Written Records Help Landlords Handle Tenants: Documentation Protects a Rental Property Owner’s Interests
When it comes to owning and managing residential rental properties, landlords must tread carefully. Tenants enjoy many protections under state landlord/tenant laws and local ordinances, and landlords who fail to comply strictly with their statutory and regulatory obligations risk exposure to hefty fines or costly litigation.
As discussed in Success as a Landlord – Recordkeeping, accurate and complete records help an owner prevent small misunderstandings with tenants and government authorities from becoming full-blown disputes and buttress the owner’s position when conflicts do arise. For these reasons, landlords will find it beneficial to commit to writing their transactions with tenants and to keep these writings in up-to-date files.
Leases, Landlord Rules, and Tenant Files
Landlords should have applications for completion by those who are interested in renting units from them. Once the landlord selects a tenant, a written lease should be provided for signature by both parties. The lease sets out the terms and conditions of the rental and is the basis for any proceedings against the tenant, should the need arise.
To promote the cleanliness and safety of their rental properties, landlords can establish reasonable rules for their tenants to follow. These rules can cover matters such as when trash and recyclables must be placed on the curb for pick up, what time loud music must be turned down, and the need to keep the front door locked at all times. The rules can be incorporated in the written lease or copies of them can be given to the tenants listed on the leases.
Looking up the history of a rental unit or of a past or present tenant is also made easy if the landlord keeps a file on each unit and each tenant. This type of information comes in handy in legal proceedings against a tenant or when a landlord must deal with government authorities with regard to a tenant or the condition of a unit.
Rent Collection, Tenant Notices, and Vacating Tenants
These are some other ways in which accurate records help a landlord:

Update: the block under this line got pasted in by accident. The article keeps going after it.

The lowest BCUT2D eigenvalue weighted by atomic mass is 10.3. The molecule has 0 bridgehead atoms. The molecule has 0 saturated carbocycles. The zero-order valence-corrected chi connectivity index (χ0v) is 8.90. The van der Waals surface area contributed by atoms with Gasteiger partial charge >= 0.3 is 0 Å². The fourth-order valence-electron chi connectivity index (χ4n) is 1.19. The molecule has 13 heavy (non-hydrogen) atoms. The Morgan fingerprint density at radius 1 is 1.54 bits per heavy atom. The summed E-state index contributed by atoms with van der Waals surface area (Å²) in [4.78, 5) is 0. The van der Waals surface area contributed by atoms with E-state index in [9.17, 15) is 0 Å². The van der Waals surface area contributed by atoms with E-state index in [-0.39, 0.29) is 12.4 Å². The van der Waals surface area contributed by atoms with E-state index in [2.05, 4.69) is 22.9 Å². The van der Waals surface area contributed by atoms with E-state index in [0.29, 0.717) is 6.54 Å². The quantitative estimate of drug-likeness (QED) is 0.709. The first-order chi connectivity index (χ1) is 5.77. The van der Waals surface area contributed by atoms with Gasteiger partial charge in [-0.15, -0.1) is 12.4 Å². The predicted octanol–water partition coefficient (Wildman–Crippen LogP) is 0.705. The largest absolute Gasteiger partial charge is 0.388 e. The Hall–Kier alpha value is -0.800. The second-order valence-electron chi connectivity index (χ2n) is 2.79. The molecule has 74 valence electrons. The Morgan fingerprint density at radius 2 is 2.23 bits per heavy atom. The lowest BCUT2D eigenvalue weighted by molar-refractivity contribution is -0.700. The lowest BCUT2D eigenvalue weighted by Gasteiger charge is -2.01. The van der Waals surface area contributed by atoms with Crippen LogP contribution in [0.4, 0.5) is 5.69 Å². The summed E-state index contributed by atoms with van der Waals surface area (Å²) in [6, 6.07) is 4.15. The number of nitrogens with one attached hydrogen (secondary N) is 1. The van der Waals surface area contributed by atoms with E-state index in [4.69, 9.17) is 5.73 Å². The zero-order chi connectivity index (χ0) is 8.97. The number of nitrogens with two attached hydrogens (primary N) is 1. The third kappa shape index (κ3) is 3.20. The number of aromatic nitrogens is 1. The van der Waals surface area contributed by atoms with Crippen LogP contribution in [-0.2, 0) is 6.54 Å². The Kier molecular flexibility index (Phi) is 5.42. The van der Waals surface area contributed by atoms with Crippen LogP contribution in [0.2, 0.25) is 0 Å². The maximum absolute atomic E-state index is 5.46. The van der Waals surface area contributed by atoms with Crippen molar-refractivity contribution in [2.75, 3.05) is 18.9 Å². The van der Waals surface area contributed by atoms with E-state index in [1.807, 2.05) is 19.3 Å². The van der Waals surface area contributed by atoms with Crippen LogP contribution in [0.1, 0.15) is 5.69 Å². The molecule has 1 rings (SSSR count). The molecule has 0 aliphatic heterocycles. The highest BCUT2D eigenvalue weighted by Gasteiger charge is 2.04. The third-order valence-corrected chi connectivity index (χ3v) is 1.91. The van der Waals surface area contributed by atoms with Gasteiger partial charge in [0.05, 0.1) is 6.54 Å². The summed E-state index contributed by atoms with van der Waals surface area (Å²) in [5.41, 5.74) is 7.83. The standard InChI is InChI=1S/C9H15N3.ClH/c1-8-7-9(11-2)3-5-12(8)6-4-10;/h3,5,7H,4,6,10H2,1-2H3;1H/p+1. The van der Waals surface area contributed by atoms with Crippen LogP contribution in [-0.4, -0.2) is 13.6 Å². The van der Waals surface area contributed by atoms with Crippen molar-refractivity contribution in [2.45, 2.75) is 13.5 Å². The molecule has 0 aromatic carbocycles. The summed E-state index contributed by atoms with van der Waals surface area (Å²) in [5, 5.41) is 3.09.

Rent collection. In a dispute about rent, the person with the better records is usually victorious. Therefore, a smart landlord keeps a record of when each tenant paid rent and whether the payment was late or on time.
Notices to Tenants. When a tenant is in breach of the lease, the landlord should be prepared with a system that involves warning the tenant in writing (but not e-mail, which may not satisfy a court) of the breach and of the amount of time that the tenant has to correct the situation. If the tenant fails to meet that deadline, it is a good idea to send out a second notice marked as such. If the tenant still fails to comply, the landlord can initiate a court action against the tenant (depending on state laws).
Confirming unit condition. Before a tenant moves out, the landlord must arrange for a final walk-through of the unit. This gives the landlord and the tenant the opportunity to compare the current condition of the unit with photographs, a checklist, or other method used to document the condition of the unit when the tenancy began. This can help support the landlord’s demand for all or a portion of the security deposit to cover the expense of repairs.
Enjoying the Role of Landlord
Having a system in place for handling questions or problems that arise is a fundamental way in which landlords develop confidence in their ability to manage their properties. If necessary, landlords can seek guidance from their attorneys. Landlord associations are also good sources for up-to-date forms, education, and connecting with those more experienced in managing rentals and tenants.
With fewer conflicts and increased confidence in the ability to handle whatever happens, investors in residential rental property will have less anxiety and may even come to enjoy the role of landlord.